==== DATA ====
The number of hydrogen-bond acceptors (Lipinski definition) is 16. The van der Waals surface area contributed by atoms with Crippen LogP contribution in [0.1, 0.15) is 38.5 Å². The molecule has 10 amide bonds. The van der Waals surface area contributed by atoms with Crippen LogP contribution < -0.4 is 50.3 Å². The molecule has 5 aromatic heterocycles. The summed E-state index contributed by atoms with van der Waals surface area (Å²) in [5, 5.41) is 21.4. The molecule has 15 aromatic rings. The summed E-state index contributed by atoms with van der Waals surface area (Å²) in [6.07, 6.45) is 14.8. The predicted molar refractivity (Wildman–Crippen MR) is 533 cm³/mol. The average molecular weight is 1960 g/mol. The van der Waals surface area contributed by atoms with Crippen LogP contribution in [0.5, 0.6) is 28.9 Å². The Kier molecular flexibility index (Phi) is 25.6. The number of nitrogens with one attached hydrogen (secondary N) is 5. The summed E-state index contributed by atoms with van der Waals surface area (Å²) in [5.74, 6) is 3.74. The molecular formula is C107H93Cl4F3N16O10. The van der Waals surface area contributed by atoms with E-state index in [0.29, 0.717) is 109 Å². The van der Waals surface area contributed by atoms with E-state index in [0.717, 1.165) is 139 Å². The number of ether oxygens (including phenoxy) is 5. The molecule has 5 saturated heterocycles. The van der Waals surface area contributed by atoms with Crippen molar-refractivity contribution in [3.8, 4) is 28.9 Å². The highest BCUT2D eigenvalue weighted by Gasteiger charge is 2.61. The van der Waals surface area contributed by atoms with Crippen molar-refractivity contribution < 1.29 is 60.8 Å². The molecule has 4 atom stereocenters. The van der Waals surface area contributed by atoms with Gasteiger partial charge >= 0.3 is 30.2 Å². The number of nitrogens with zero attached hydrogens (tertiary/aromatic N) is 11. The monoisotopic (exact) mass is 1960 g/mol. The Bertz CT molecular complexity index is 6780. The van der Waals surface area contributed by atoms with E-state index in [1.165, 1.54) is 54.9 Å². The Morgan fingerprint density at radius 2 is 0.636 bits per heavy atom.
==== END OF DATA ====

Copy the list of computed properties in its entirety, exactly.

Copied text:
The number of hydrogen-bond acceptors (Lipinski definition) is 16. The van der Waals surface area contributed by atoms with Crippen LogP contribution in [0.1, 0.15) is 38.5 Å². The molecule has 10 amide bonds. The van der Waals surface area contributed by atoms with Crippen LogP contribution < -0.4 is 50.3 Å². The molecule has 5 aromatic heterocycles. The summed E-state index contributed by atoms with van der Waals surface area (Å²) in [5, 5.41) is 21.4. The molecule has 15 aromatic rings. The summed E-state index contributed by atoms with van der Waals surface area (Å²) in [6.07, 6.45) is 14.8. The predicted molar refractivity (Wildman–Crippen MR) is 533 cm³/mol. The average molecular weight is 1960 g/mol. The van der Waals surface area contributed by atoms with Crippen LogP contribution in [0.5, 0.6) is 28.9 Å². The Kier molecular flexibility index (Phi) is 25.6. The number of nitrogens with one attached hydrogen (secondary N) is 5. The summed E-state index contributed by atoms with van der Waals surface area (Å²) in [5.74, 6) is 3.74. The molecular formula is C107H93Cl4F3N16O10. The van der Waals surface area contributed by atoms with E-state index in [0.29, 0.717) is 109 Å². The van der Waals surface area contributed by atoms with E-state index in [0.717, 1.165) is 139 Å². The number of ether oxygens (including phenoxy) is 5. The molecule has 5 saturated heterocycles. The van der Waals surface area contributed by atoms with Crippen molar-refractivity contribution in [3.8, 4) is 28.9 Å². The highest BCUT2D eigenvalue weighted by Gasteiger charge is 2.61. The van der Waals surface area contributed by atoms with Crippen molar-refractivity contribution < 1.29 is 60.8 Å². The molecule has 4 atom stereocenters. The van der Waals surface area contributed by atoms with Gasteiger partial charge >= 0.3 is 30.2 Å². The number of nitrogens with zero attached hydrogens (tertiary/aromatic N) is 11. The monoisotopic (exact) mass is 1960 g/mol. The Bertz CT molecular complexity index is 6780. The van der Waals surface area contributed by atoms with E-state index in [1.165, 1.54) is 54.9 Å². The Morgan fingerprint density at radius 2 is 0.636 bits per heavy atom.